In any case, my parents were always open about our adoption and facilitated ways for us to learn more about our cultures. I have many happy memories of times visiting the Festival of Nations in St. Paul, MN. FON was held at a huge convention center and featured all kinds of displays, music/dance concerts and food booths from many countries. We were able to try Korean food, as well as Indian. (Although I'd venture to say we all gravitated to the WI cheese curds!) I'd like to return someday, it was a jolly good time.

One summer, my brother and I even attended a Korean Culture Camp at the Minnehaha Academy. (Yes, me and my Indian brother.) One of the things I remember most was: damn, there were a lot of Koreans there! Growing up in our small town, my siblings and I were in the relative minority, so suddenly being surrounded by Koreans! Everywhere! was a new concept. We took classes in language and dance and ate Korean meals. (Much to the chagrin of my husband, to this day I do NOT like kimchi.)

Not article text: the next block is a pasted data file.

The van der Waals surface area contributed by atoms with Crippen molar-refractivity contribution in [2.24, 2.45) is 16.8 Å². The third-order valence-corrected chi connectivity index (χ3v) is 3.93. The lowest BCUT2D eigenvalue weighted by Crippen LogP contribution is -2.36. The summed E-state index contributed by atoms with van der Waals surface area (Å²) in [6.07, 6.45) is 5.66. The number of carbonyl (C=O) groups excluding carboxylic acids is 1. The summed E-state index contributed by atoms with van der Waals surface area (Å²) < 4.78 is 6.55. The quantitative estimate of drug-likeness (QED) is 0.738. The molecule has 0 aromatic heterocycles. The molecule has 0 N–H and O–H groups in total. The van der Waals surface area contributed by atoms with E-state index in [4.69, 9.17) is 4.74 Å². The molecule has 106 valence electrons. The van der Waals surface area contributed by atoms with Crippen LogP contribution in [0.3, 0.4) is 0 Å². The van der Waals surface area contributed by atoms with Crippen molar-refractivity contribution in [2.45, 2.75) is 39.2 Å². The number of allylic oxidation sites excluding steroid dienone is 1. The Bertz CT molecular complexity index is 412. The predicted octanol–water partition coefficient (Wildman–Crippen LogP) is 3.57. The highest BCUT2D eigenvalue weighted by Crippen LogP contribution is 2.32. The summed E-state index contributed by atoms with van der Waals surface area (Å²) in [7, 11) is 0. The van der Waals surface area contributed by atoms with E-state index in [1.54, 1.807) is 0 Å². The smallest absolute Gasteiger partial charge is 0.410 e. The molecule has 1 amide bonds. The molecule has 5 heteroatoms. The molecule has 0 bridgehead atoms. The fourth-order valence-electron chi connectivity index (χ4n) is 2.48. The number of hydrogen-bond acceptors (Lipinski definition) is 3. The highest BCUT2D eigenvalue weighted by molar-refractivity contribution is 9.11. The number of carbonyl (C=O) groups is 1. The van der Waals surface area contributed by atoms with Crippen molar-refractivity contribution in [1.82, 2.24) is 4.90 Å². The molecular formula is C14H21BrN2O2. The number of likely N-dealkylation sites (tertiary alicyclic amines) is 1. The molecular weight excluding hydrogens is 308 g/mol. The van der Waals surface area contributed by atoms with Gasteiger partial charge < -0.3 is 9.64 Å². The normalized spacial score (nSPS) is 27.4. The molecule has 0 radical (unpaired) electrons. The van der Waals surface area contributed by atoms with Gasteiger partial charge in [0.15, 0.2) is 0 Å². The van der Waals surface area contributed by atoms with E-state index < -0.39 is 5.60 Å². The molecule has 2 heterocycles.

Back to us being 'Americanized', I remember feeling really out of place at the camp. Perhaps this was because many kids attended summer after summer and already knew a bulk of everyone in their age groups. It just felt 'clique-ish' and frankly, I thought "What's the big fat hairy deal?" My point being though was that we were fortunate that our parents gave us the opportunities to learn more about our cultures. The sky was the limit as far as they were concerned.

And as for the hopes of my "being taken care of with deep love", heck yeah. Couldn't ask for better parents! I hope that every child, be it in the foster system or orphanages (here and overseas) can be as fortunate as my siblings and I were- to be adopted into a loving and nurturing family.